Coastal Post Online


November 2000

Sharon Gets To Eat His Cake And Have It Too

By Karen Nakamura

In the last issue of the Coastal Post, we looked into the fight between the secular and religious factions of the Israel government. The recent violence has very likely a direct link to that power struggle.

At the time, Prime Minister Ehud Barak was trying to keep his government from going belly up after the collapse of Palestinian peace talks. Most religious factions had already deserted his coalition because of concessions to Palestinians. To much of the outside world, however, what was needed was for Israel to fulfill agreements it had already made to withdraw from Palestine and stop building settlements in Palestinian territory. However, to achieve this, Barak had to do what was never intended and that was to give up all claims to a Greater Israel.

To combat the Orthodoxy's attempts to squelch any honest attempt for peace, Barak and the secular remnants initiated a "civic agenda." This included the removal of a nationality clause from the ID cards Israelis must carry which would have, in effect, removed the need of the state to determine "who's a Jew?" This was seen as a measure to break the tie between the church and state. The secular agenda also sought to incorporate the first Israeli constitution. No such document exists because of the conflict between Orthodox Jews, who want ultimate control over laws, and secular society, who want a true democracy.

His attempts to abolish the Religious Affairs Ministry, however, was what caused him the most trouble and which probably set the stage for Ariel Sharon's next political move. Even though the two chief rabbis of the ministry conceded to charges of mismanagement, in the end, they expressed the need for an internal review and called on the state "to cease and desist from any process that contravenes the intregal relationship between religion, state and peoplehood."

Barak was in trouble; externally, with his inability to get to the root cause of the suffering, Israel's occupation of Palestine, and internally by challenging the religious right and trying to break its death grip on power. Barrack agreed that if the peace talks should fail, his agenda would be put on the back burner and he would have to move towards a coalition that included religious factions such as the moderate Shas party, although he hoped his secular agenda would be made part of the new government.

Anyone watching negotiations understands Arafat has done everything but roll over and play dead to get a settlement. When he refused to do that at Camp David, Clinton sold the Palestinians down the river by saying Arafat wasn't conceding enough. Israel tried to exploit this criticism and act like it owned Palestine and the Palestinians. While George Bush stated in the debates he sided with Israel, Al Gore said, and the US has tried to maintain since, that it's an honest broker between the two. It gave up that position at Camp David and now the UN seems to rightfully be taking up negotiations.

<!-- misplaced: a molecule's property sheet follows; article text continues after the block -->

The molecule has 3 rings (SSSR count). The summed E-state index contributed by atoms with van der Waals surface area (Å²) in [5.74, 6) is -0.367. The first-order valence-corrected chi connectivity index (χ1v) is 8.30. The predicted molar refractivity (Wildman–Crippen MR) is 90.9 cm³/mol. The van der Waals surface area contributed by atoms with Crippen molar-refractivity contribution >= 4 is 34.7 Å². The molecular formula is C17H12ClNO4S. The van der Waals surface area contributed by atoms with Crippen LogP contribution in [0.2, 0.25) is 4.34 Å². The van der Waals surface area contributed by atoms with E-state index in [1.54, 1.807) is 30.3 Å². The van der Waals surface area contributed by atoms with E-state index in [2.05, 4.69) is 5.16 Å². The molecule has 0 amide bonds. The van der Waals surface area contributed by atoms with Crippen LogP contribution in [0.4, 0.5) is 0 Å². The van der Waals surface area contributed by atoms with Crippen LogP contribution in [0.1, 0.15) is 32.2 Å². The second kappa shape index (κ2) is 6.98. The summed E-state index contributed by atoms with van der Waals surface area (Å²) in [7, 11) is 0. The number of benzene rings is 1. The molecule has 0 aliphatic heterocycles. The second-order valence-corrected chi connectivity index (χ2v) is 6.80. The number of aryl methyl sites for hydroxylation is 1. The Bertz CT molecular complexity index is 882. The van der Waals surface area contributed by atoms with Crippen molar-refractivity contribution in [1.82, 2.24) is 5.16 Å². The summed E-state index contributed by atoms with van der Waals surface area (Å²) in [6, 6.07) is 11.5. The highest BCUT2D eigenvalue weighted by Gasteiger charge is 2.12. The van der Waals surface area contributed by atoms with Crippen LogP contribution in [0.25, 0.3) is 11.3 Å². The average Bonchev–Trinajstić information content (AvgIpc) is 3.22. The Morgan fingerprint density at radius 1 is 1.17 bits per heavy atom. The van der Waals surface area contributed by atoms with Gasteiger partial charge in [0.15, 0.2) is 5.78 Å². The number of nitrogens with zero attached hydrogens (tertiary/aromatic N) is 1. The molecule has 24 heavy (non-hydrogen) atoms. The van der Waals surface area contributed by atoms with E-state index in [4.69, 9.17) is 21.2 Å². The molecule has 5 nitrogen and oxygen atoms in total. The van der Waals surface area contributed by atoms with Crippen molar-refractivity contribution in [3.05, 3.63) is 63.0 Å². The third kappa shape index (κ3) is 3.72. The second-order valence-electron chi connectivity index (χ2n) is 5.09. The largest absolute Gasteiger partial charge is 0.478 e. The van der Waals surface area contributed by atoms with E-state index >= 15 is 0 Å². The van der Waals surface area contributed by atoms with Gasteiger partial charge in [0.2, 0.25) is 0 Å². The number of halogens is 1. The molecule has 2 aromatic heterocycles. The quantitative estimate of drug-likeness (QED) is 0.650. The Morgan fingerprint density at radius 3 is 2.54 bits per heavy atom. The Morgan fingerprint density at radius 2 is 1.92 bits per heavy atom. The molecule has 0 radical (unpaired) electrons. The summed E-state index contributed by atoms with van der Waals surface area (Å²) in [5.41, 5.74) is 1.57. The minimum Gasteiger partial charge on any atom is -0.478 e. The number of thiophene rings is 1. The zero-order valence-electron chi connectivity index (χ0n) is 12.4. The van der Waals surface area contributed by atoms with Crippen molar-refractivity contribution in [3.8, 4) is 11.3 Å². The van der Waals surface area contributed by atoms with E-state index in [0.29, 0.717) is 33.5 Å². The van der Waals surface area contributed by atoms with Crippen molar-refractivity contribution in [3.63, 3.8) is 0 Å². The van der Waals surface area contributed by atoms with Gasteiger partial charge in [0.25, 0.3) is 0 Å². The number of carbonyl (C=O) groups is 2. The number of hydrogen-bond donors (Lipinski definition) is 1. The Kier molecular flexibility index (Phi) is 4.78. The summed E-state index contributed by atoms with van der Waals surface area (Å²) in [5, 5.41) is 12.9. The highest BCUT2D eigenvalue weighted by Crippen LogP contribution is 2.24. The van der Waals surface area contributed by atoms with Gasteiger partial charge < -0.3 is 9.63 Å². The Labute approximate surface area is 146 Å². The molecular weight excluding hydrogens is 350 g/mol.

Enter former Minister of Defense Ariel Sharon. In a bid to take power from Benjamin Netanyahu in the Likud Party and crush Barak when the Knesset re-convened in late October, Sharon loudly opposed Barak's "secular revolution." Even though polling showed two-thirds of Israeli citizens favored Barak's attempted innovations, including many within the Likud, the Israeli public was highly skeptical it could ever be implemented because of opposition from the powerful right wing.

Sharon, of course, wasn't going for anything less than fascist control by the right-wing. But how to end peace talks and regain favor in the eyes of the people? Aha! Create a little diversionary tactic to throw the whole gambit into chaos. So, on the eve of the High Holy Days of Rosh Hashanah, just before Yom Kippur, the Day of Atonement for past sins, here comes Sharon. Ala the Orange marches in Ireland, he goes right to the heart of the Palestinian soul, the Temple Mount, with 1000 soldiers, guns held high and hatred in their eyes, to declare Israel is in charge. That he also choose his battle on Israel's most holy place with no concern about the damage either site might suffer seemed to matter little. His power play was all that mattered. What was shocking to many was that Barak apparently approved the move, perhaps as a "good faith gesture" to those whose support he needed.

Sharon, already the mastermind of a vicious massacre of Palestinians, had the audacity to declare he wasn't to blame, that the Palestinians were planning riots for weeks and were at fault. Perhaps, their fault was they wouldn't jump through his hoop when whipped. Instead, they'd had enough toying and teasing, enough mistreatment and "kicking the dog." They lashed out.

Now, after over a hundred deaths and thousands of injuries on the Palestinian side, the kidnapping of Israeli soldiers and the deaths of Israeli citizens, military bombings and missile attacks, destruction of a Navy warship and the killing of American sailors, Sharon has gotten off Scot-free for his incitement to violence. There's hardly a ripple where he's concerned, even the UN resolutions have been downplayed. He'll either be part of a coalition government with Barak or he'll have disposed entirely of the tiresome general and his nonsense about peace and reconciliation. Peace talks will once again be places to pacify the angry with no intention of follow through.

As Barak's One Israel coalition whip Ophir Pines-Paz stated, "Sharon lit the match that became an excuse for the Palestinians and their leadership to ignite the rioting." Sharon is the one to watch. His success will determine the peace or destruction of the entire region.

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